The Sociological levels – scale

temps estimé pour lire ce billet : 3 minutes

This scale of differentiations is part of the scale of scales.

Intent: Differentiate between Sociological Levels, or levels of organisation, or levels of observation.

Simple description

we will distinguish different levels:

  • People
  • Group
  • Organisation

  • State (- Nation)

  • Culture

an individual, (as a professional) can be part of several groups: a team, and a community of practice, (guild or chapter), all within an organisation (EN:company). This organisation has clients, suppliers, other organisations, themselves included in a state (nation) governing a legal framework, and being part of a culture (the French-speaking world, for example).

(in a professional framework, the higher levels only serve to illuster, to differentiate and contrast, (unless we consider institutional levels)).

More sophisticated with intra and inter

we will distinguish between internal and external (intra and inter) perception at each level.

example with a team:

  • intra team: the team when it meets and organizes itself, considering itself as a common (semi-) autonomous entity.
  • inter team: inter team dependencies, or other form of synchronisation

levels:

  • Intra-personal: what the individual thinks, believes, values, his competences, motivations, goals and expectations…
  • inter-personal: the relationship between two individuals.
  • intra group: the team as a (semi-) autonomous unit
  • inter group: dependencies and inter-teams flows
  • intra organisation: the organisation that considers its production, priorities, etc. its strategy, its vision
  • inter organisation: relations between organisations

( in a professional setting, I leave this distinction aside for the higher levels, so as not to overload. ( unless we are working at institutional levels))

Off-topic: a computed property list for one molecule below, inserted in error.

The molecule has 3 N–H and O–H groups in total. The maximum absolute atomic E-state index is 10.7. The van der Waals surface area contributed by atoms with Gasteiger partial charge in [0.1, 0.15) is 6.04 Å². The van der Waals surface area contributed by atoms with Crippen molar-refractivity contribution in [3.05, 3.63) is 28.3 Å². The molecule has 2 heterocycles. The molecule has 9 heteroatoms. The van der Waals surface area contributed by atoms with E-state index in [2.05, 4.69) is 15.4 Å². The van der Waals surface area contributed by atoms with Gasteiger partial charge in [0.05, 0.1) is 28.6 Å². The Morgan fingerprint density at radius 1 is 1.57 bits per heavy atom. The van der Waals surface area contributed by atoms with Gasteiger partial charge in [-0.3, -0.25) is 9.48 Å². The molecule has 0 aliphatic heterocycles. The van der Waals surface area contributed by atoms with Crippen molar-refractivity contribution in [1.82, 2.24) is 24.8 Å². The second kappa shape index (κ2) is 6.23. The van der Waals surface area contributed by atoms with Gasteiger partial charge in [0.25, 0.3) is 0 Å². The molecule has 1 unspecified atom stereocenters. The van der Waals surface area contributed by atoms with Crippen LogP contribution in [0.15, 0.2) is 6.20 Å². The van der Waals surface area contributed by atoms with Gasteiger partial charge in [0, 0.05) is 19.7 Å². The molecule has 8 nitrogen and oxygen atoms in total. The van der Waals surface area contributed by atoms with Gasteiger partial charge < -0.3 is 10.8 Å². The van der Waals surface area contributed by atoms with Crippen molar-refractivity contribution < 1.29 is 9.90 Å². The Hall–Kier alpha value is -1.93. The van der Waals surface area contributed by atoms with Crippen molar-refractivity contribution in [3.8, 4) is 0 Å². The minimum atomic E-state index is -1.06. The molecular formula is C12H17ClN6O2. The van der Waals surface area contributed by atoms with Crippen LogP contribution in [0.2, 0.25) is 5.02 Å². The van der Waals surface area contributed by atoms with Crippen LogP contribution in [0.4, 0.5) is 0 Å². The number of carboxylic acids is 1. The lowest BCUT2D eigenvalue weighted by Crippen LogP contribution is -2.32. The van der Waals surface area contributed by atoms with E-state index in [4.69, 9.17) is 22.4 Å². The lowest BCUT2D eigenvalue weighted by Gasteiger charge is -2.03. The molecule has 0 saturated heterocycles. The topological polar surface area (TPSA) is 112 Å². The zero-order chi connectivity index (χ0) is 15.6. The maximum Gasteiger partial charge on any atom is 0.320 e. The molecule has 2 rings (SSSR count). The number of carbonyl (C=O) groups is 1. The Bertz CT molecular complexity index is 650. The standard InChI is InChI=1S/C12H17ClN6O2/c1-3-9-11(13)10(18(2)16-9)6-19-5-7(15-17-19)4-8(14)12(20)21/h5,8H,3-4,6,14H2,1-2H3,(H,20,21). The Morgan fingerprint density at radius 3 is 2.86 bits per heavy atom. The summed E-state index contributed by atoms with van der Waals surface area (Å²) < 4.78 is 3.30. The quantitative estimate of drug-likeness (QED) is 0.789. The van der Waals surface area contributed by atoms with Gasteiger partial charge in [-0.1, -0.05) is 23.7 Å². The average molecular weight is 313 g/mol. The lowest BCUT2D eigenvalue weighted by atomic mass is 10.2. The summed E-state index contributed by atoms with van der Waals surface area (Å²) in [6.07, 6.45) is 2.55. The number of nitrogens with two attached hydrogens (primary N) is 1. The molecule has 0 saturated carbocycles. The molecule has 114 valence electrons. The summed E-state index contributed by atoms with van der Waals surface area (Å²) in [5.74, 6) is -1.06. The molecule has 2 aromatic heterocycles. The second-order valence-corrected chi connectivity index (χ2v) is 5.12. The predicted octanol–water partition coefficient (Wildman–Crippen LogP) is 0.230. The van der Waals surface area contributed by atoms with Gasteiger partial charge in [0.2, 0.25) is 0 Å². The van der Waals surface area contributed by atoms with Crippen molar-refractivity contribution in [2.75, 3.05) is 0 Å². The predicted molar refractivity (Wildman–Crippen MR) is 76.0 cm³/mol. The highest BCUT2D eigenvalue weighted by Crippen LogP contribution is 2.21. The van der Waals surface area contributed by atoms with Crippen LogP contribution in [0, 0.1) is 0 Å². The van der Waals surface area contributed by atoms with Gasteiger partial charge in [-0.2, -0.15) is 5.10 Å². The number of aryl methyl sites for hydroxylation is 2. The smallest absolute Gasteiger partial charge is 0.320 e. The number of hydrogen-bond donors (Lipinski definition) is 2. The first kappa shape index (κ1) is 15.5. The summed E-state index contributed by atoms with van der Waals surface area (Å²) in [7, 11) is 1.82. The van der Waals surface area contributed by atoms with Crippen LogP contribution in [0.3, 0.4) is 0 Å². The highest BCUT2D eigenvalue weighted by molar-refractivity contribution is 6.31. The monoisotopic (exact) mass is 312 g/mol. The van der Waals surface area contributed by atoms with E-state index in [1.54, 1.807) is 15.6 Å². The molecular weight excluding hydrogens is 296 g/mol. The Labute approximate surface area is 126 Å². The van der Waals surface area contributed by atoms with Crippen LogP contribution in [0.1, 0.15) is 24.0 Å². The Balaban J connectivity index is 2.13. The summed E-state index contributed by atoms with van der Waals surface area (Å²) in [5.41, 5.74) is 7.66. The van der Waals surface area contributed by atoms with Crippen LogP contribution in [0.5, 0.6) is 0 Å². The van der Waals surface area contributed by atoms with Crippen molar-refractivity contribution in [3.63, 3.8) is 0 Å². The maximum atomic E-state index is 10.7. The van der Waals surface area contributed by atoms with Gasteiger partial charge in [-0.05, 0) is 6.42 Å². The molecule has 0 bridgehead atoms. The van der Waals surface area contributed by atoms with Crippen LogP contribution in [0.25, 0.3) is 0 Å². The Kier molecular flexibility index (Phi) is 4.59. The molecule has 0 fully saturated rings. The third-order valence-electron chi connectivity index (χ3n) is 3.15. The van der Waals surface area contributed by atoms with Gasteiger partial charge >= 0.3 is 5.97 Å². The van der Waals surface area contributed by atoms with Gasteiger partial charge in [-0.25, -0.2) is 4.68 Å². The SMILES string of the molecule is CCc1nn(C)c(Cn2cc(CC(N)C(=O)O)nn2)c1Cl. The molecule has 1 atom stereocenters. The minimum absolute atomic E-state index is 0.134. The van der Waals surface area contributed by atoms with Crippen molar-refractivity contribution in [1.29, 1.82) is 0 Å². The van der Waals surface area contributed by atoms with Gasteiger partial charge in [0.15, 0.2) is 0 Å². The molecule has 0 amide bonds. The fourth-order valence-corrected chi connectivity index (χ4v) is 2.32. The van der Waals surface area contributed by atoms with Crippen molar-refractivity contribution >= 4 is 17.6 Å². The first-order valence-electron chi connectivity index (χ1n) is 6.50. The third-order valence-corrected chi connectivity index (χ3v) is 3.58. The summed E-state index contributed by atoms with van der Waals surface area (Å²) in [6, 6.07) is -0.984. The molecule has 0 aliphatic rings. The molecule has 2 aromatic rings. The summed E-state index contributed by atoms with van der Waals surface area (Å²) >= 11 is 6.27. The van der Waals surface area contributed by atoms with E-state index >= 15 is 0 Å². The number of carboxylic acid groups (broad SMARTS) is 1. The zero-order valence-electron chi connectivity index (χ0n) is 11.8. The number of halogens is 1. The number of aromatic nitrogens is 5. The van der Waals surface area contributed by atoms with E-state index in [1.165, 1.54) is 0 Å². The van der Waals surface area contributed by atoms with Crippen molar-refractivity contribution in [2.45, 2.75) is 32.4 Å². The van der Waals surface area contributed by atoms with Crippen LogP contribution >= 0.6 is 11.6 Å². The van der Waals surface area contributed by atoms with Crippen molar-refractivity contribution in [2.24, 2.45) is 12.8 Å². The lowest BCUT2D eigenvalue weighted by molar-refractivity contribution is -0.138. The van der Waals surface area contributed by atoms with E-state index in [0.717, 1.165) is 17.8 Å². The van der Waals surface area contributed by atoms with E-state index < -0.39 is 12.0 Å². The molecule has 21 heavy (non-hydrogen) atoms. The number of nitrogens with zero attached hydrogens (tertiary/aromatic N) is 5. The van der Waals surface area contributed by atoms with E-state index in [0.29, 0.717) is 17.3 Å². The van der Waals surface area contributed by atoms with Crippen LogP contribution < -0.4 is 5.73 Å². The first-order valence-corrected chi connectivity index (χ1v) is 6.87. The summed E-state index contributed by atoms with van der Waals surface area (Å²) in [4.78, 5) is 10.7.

Other similar models

I had intuited this in 2013, and other similar models have been brought to me in the meantime, with different variants and purposes,

Taesch 2013

the 2013 model, ( codename “stairway (to heaven)” ):


which served to illustrate that the transition from an old system to a new system requires at least one adequate technique, and that this technique is valid for one sociological level, but is not very effective in another, while being synergistic between them.

Ardoino

Jacques Ardoino models the institutional tensions of May 68.

Any conflict situation is marked by complexity, i.e. by the entanglement of several levels. In order to address this complexity, it is important to have an adequate tool at one’s disposal.
Ardoino’s approach is based on 3 key ideas:
1. Any conflict can and must be read at different levels: these are the levels of intelligibility.
Ardoino distinguishes 5 of them.
2. Any conflict has all 5 levels simultaneously, even if 1 or 2 appear at the same time.
preponderant. There are interactions between the various levels.
3. Some conflict resolution strategies are appropriately applied at a particular level,
but prove to be ineffective for others. If one neglects to consider a level of
conflict, there is a risk of trying to apply sterile strategies in a futile way.
ineffective. 1

More? a nice reading by Gerard Pirroton (archive)


Games

Dominique Desjeux

works, among other things, on :

Freedom, Decision and Scale of Observation:

  • at the micro-individual level, the decision is analysed as an arbitrage
  • At the micro-social and meso-social scales, the decision is analysed as a series of interactions between social actors, in situation and under constraint.
  • at the macro-social level, the decision becomes invisible as such. It becomes a result

More, By Gaétan Briseierre

Panarchy

No system can be understood or managed by focusing on it on a single scale. All systems (and SES in particular) exist and operate at multiple scales of space, time and social organisation, and the interactions between scales are fundamentally important in determining the dynamics of the system at a particular focal scale. This interactive set of hierarchically structured scales has been described as a ‘panarchy’ (Gunderson and Holling 2003).

Panarchy is a framework of rules of nature, evoked by the name of the Greek god of nature – Pan – whose personality also evokes an image of unpredictable change. Since the essential purpose of panarchy is to rationalise the interaction between change and persistence, between the predictable and the unpredictable, Holling et al (2002) use the notion of a hierarchy of influences between integrated scales, i.e. pan-archies, to represent the structures that support experiments, test their outcomes and allow for adaptive change.

plus

an application example

the review of my interests ( early 2019) (need for clarity), on a table presenting the sociological levels (horizontal axis), Dilts vertically, and an ecocycle above. I do the same on orga in transformation.

in pdf

Print Friendly, PDF & Email

Was this post helpful?

Leave a Reply

Your email address will not be published. Required fields are marked *